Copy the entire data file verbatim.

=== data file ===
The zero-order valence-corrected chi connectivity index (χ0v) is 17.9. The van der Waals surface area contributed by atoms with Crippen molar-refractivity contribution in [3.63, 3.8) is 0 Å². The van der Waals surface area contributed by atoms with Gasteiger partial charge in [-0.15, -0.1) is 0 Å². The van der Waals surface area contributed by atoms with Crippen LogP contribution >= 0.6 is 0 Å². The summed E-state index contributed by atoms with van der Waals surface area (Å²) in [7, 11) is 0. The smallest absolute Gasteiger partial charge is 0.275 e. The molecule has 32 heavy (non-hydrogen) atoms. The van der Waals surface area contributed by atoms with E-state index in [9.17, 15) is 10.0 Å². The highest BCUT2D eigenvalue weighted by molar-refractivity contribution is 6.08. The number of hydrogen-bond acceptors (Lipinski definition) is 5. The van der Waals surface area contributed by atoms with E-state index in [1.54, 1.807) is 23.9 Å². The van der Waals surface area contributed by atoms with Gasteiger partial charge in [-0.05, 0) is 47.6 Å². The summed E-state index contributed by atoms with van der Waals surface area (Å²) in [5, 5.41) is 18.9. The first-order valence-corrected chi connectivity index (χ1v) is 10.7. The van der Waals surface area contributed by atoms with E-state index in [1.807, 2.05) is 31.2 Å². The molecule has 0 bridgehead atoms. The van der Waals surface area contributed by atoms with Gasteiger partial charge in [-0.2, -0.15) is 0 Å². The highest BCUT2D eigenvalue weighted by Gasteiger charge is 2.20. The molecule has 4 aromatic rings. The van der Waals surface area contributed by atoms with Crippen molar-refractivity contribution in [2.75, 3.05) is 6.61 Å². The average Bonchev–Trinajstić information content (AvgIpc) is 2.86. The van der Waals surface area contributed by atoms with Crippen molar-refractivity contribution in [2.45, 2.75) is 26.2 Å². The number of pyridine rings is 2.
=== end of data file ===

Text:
The zero-order valence-corrected chi connectivity index (χ0v) is 17.9. The van der Waals surface area contributed by atoms with Crippen molar-refractivity contribution in [3.63, 3.8) is 0 Å². The van der Waals surface area contributed by atoms with Gasteiger partial charge in [-0.15, -0.1) is 0 Å². The van der Waals surface area contributed by atoms with Crippen LogP contribution >= 0.6 is 0 Å². The summed E-state index contributed by atoms with van der Waals surface area (Å²) in [7, 11) is 0. The smallest absolute Gasteiger partial charge is 0.275 e. The molecule has 32 heavy (non-hydrogen) atoms. The van der Waals surface area contributed by atoms with E-state index in [9.17, 15) is 10.0 Å². The highest BCUT2D eigenvalue weighted by molar-refractivity contribution is 6.08. The number of hydrogen-bond acceptors (Lipinski definition) is 5. The van der Waals surface area contributed by atoms with E-state index in [1.54, 1.807) is 23.9 Å². The van der Waals surface area contributed by atoms with Gasteiger partial charge in [-0.05, 0) is 47.6 Å². The summed E-state index contributed by atoms with van der Waals surface area (Å²) in [5, 5.41) is 18.9. The first-order valence-corrected chi connectivity index (χ1v) is 10.7. The van der Waals surface area contributed by atoms with E-state index in [1.807, 2.05) is 31.2 Å². The molecule has 0 bridgehead atoms. The van der Waals surface area contributed by atoms with Gasteiger partial charge in [-0.2, -0.15) is 0 Å². The highest BCUT2D eigenvalue weighted by Gasteiger charge is 2.20. The molecule has 4 aromatic rings. The van der Waals surface area contributed by atoms with Crippen molar-refractivity contribution in [2.75, 3.05) is 6.61 Å². The average Bonchev–Trinajstić information content (AvgIpc) is 2.86. The van der Waals surface area contributed by atoms with Crippen molar-refractivity contribution in [2.45, 2.75) is 26.2 Å². The number of pyridine rings is 2.